Nobody likes tests.
Students hate them, athletes hate them, even teachers hate them—they have to grade the stupid things.
The Long Beach State men’s basketball team has been many things under head coach Dan Monson, and they’ve certainly been tested. Monson was notorious for scheduling a brutal non-conference slate for many years, something that was both financially lucrative (as power conference teams often pay a financial guarantee to mid-majors) and a recruiting draw. If players felt they deserved to be at a top-25 program, as most players do, they’d at least know that signing with Long Beach State meant they’d get a chance to test themselves against those teams.
Most often, the team has come up short in those tests, the result of which has been Monson dialing back the strength of schedule and adding more mid-major opponents in recent years. But, on Thanksgiving last week, Long Beach State passed a big test in impressive fashion, coming back from a 17-points deficit to knock off Big East foe Providence, 66-65, in the first game of the Wooden Legacy tournament.
It’s the 12th win over a power conference program in Monson’s 13 seasons coaching the team.
“I was really proud that we got down 17, and chained back up as we like to call it, and got back into the game,” Monson said. “To see that get rewarded with a win will hopefully go a long way with a young team like ours.”
Michael Carter III scored 23 points with three steals and three assists, and the sophomore made three free throws in the final seconds of the game to put the Beach ahead. Long Beach State (3-6) would go on to lose to Wake Forest and Penn to close out the tournament.
Now, speaking of tests.
The problem with the way Monson’s rigorous schedule tests his teams is that Long Beach State does not play in a power conference. And, unlike the Gonzaga program Monson built, it’s obvious at this point that the Beach is not headed for multiple deep NCAA playoff runs in the short term.
So testing the team against national powers when in fact Long Beach plays in the middling Big West is a bit like cramming for the LSAT and then flunking it when you’re just trying to get into a creative writing program somewhere cheap.
All of that is to say that this Saturday’s test against Pacific figures to provide a truer test, the kind that will give Long Beach State and its fans a real preview of how the Beach will stack up against the mid-major teams in the Big West. The Tigers, who used to be in the Big West before joining the West Coast Conference, are 8-3 and are 2-1 against Big West programs this year, having beaten Fullerton and Riverside while losing narrowly to Hawaii.
The Beach were picked in the preseason Big West poll to finish sixth in the conference, one spot over Riverside and directly under Hawaii and Fullerton. If the team wants to signal that it can compete with favorites UC Irvine and UC Santa Barbara, Saturday’s 4 p.m. game in the Walter Pyramid would be a good time to do that.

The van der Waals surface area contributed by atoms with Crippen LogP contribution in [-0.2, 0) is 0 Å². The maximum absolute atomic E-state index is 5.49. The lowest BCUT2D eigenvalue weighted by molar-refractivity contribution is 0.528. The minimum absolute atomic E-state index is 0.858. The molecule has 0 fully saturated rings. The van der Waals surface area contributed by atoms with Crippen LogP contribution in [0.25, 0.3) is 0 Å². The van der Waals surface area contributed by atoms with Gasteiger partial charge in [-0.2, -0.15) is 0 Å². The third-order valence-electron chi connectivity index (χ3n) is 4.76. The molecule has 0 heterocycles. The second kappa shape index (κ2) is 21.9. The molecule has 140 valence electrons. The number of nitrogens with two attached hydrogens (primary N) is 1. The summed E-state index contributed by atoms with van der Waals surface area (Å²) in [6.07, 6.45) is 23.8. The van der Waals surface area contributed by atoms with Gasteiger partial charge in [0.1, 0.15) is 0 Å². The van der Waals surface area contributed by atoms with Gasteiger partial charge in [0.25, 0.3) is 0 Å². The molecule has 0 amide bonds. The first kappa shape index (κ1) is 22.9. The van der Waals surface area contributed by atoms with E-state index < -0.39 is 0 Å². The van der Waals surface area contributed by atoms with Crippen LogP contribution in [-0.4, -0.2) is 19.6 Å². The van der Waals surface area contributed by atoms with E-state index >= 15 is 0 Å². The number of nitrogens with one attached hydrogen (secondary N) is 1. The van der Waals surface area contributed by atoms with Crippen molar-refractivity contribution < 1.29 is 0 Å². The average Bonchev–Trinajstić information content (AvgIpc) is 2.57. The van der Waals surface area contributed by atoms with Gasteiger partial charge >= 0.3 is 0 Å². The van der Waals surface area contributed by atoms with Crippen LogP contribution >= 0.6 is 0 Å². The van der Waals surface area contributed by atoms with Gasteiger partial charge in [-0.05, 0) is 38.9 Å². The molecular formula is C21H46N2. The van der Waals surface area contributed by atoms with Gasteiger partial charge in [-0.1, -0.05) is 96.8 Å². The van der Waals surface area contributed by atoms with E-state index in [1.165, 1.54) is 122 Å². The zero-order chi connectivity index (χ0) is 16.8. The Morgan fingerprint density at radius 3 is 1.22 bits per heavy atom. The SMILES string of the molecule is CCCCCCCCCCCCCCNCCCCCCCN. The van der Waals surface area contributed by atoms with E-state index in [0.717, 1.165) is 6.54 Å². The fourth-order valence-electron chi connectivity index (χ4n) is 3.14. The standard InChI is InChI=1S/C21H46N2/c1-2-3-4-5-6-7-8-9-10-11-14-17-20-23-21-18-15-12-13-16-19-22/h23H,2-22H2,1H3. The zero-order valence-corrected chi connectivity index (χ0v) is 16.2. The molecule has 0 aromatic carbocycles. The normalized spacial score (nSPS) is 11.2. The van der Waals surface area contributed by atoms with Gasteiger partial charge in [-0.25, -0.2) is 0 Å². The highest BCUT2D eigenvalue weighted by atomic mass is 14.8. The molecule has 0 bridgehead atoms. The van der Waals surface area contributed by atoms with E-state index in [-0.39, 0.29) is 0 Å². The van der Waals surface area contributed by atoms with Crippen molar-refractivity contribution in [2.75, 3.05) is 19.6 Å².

History For Harward
One of our favorite Long Beach State volleyball players is also one of the best in the program’s history and, on Wednesday, we said goodbye to Hailey Harward, as the Beach lost its first round National Volleyball Invitational Championship match against Santa Clara in five sets.
Harward finishes as the third player in program history with more than 1,600 digs (that’s a lot of digs) and ninth in program history in service aces. Making that stat line even more impressive: she was recruited to Long Beach by longtime coach Brian Gimmillaro as a libero, but because of roster depletion due to injuries, she’s had to play outside hitter some years. She still ended up third on the all-time digs list.
“She could have played here in any era,” said Gimmillaro after he signed Harward.
She’s going to go on to be a star on the sand, and we look forward to following her career wherever it takes her.
Long Beach State Women’s Basketball
Long Beach State (2-5) continues to struggle with injuries but, like the men’s team, will hope to get positive results against mid-major opponents this week. Long Beach travels to Santa Clara for a Friday night game and Seattle for a Sunday game.
If you’re into women’s hoops, No. 3 Oregon is coming to the Pyramid next Saturday, Dec. 14. The Ducks were No. 1 all year until an upset loss last week. How good are they? They beat the United States women’s national team right before the season started, and star player Sabrina Ionescu is already considered one of the best players in NCAA history.
The Vikings men’s team (4-2) is in Los Angeles for a tournament this weekend and then Santa Barbara next week. They won’t be home again until January when they host Golden West on Jan. 6.
The Vikings women (3-3) are off this week and playing in the LA Valley Tournament next week.
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